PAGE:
Army Group North

The German Army Group North was a large military offensive formation of the Wehrmacht used by Germany during the Polish Campaign and Operation Barbarossa, which was the invasion of the Soviet Union, during World War II. For the attack on Poland, in September 1939, Army Group North consisted of the 3rd Army and the 4th Army, plus four reserve divisions (three infantry and one armor), under the command of Fedor von Bock. These units would launch two deep thrusts southwards into Polish territory, with the 3rd Army advancing from northeast Germany and the 4th Army marching from East Prussia.

For Operation Barbarossa, Army Group North was composed of the 16th Army, the 18th Army, and the 4th Panzer Army, plus two signals regiments, under the overall command of Wilhelm Ritter von Leeb. With Army Group Center attacking Minsk and Smolensk and Army Group South advancing towards Kiev, Army Group North would strike along a northern corridor, towards Leningrad, with the task of taking that city and securing its port. In September 1941, not being able to capture that Soviet city in the first attack, Army Group North began the long siege of Leningrad. By mid 1942, Army Group South had been divided into two powerful offensive forces: Army Group A and Army Group B, which would attempt to carry out Case Blue (Fall Blau), the German military operation for the conquest of the Baku oil fields in the Caucasus and the territory on the Volga, which included Stalingrad. See “German Forces on the Eastern Front”.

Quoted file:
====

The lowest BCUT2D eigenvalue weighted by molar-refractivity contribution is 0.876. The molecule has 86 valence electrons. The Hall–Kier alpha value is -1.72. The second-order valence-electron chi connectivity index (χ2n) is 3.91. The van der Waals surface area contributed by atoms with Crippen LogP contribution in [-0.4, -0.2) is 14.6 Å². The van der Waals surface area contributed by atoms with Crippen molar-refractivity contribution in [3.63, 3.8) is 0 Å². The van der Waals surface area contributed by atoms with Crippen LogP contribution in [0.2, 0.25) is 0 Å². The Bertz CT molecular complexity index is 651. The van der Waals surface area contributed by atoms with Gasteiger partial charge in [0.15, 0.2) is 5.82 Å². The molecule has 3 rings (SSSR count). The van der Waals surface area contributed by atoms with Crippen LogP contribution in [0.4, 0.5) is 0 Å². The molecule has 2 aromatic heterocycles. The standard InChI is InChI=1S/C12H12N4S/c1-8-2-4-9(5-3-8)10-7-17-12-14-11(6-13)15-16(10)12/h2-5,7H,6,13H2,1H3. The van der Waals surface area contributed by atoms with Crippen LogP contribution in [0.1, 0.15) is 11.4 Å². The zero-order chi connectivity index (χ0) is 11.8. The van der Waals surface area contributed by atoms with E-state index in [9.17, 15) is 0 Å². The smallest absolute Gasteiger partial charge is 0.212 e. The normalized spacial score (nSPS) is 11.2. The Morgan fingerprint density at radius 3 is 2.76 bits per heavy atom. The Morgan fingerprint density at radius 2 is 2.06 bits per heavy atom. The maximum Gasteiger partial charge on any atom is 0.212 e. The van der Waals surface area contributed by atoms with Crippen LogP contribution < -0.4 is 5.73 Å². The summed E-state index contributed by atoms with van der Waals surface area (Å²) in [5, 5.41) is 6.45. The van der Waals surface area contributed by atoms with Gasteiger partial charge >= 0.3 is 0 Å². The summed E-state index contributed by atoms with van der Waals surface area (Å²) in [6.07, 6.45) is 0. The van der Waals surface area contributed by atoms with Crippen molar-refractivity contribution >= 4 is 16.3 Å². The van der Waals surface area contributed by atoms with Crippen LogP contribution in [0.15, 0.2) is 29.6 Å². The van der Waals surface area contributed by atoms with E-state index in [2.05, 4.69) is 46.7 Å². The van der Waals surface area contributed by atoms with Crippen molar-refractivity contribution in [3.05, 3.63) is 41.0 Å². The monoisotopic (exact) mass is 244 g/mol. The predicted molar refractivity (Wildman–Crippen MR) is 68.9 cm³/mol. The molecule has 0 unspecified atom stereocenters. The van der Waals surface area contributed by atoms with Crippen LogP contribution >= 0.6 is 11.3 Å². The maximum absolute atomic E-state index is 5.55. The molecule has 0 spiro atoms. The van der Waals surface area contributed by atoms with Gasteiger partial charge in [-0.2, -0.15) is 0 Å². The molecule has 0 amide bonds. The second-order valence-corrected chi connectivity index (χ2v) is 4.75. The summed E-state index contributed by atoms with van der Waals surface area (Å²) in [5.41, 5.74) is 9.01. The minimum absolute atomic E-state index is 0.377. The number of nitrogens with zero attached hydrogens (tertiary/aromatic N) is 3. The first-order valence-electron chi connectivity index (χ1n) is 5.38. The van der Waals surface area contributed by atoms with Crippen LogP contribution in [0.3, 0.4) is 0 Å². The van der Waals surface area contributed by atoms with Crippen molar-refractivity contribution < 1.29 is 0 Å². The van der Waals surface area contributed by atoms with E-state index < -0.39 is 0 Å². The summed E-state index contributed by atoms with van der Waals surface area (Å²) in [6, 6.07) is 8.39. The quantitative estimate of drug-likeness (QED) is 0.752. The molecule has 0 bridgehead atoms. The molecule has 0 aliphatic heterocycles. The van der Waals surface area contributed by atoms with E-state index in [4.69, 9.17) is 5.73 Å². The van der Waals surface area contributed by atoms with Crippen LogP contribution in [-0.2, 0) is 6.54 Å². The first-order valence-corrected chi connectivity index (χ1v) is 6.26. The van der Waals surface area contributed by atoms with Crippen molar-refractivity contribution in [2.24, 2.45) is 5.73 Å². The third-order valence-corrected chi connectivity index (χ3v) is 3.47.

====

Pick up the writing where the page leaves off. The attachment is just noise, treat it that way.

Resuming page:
Map showing Army Group North advancing into Poland in two columns (from Northeast Germany and from East Prussia) in September 1939


Map marking the three Army Groups movements into Russian territory in June 1941


Below: a spearhead armor unit of the 4th Panzer Army in 1941


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Thor is Carlos Benito Camacho, the manager and writer of this blog.